14 Weeks Prior to the Concert

1. DIRECT MAIL: Make arrangements to do a direct mail campaign. You should try to mail to as many churches as possible in order to saturate your market (MORE IS BETTER). If you do not have a substantial list for your area, there are two major companies who offer church lists for purchase – Williams Direct ( and American Church Lists ( These companies also offer direct mail services for an additional fee, in which you would provide the mail pieces and they would take care of addressing and mailing. You can always create your own list by Googling churches in your area, which can be time consuming but is FREE, and the list you create could be very valuable for future concerts.

It is vital that your mailings arrive at least six weeks prior to the concert. When sending a mailing of this size you can usually get a bulk rate discount. Use your churches non-profit permit to get the lowest postal rate possible. You must give the post office substantial amount of time to ensure your mailing arrives on the determined schedule - remember, bulk mail usually takes two to three weeks to be fully delivered. Be sure to go talk to the Post Office first about bulk mail minimums before you mail.

2. TICKET SALES: Set up ticket outlets at bookstores and churches. List them on your promotional materials, and inform all outlets that you will pick up the receipts and excess tickets no later than the day before the concert. Inform your stores that even if they sell all their allotted tickets, UNDER NO CIRCUMSTANCES should they tell their customers the concert is sold out unless you personally tell them so.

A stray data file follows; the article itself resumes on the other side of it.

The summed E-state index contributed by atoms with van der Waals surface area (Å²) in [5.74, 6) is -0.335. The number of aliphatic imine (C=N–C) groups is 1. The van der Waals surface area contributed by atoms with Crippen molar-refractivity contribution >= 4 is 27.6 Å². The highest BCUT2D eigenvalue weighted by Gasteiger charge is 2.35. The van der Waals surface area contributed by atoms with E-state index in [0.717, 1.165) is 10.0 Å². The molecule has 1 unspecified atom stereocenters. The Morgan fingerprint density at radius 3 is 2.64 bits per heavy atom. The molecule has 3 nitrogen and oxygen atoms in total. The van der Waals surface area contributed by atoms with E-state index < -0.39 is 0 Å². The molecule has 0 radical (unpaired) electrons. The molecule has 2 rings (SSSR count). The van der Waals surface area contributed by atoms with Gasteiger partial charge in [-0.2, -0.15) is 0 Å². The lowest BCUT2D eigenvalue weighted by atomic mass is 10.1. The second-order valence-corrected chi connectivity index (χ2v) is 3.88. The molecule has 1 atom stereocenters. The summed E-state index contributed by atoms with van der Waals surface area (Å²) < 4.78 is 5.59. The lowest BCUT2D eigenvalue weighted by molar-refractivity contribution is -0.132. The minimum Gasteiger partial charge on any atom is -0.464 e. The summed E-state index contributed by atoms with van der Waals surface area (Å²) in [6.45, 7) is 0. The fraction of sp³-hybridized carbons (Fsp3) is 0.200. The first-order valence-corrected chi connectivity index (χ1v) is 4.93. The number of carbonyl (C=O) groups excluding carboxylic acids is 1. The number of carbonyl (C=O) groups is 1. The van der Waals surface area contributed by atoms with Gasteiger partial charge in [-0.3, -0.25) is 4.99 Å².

Have your tickets printed. Often the cost of this will be absorbed by a local business in exchange for using their logo on the back. You might even work a deal whereby the ticket stub is used as a discount coupon for their customers. A good vendor is Trinity Communications in Fort Wayne, IN for printing tickets or

3. RADIO: Contact the local Christian radio station about advertising. Get rates and ask for discounts and special promotion policies. Explore all public service announcements options with other radio stations and TV stations. See what other upcoming concerts they may know about or be involved with in your area.
8-12 Weeks Prior to the Concert.

Distribute all promotional materials and tickets to the ticket outlets. Be sure to get receipts and a carefully logged ticket manifest so proper accounting can easily be made when you collect the proceeds from their sales. If you give them 100 tickets, record the beginning and ending numbers on the tickets and get the store to sign an affidavit that states such.

6 Weeks Prior to the Concert

1. Recruit or hire crew to help with concert (load-in, ushers, ticket takers, load-out). Read the rider that came with the contract - that will tell you how many loaders the artist needs day of show.

2. Send announcements to all free publications (activities calendars, church bulletins, newspapers, radio, TV, cable shows, schools, church and senior adult programs, etc.).

3. Your mailing should have arrived by this time. Check with people on your list to see when they received theirs.

4 Weeks Prior to the Concert

1. Start Christian radio advertising. You should buy 60-second spots to run four times a day Monday through Friday for at least four weeks prior to the concert. Also, have the station do a ticket give-away (about 10 pairs per station) and offer tickets to the station employees. Try and run at least 100 radio spots plus on air mentions and "giveaways".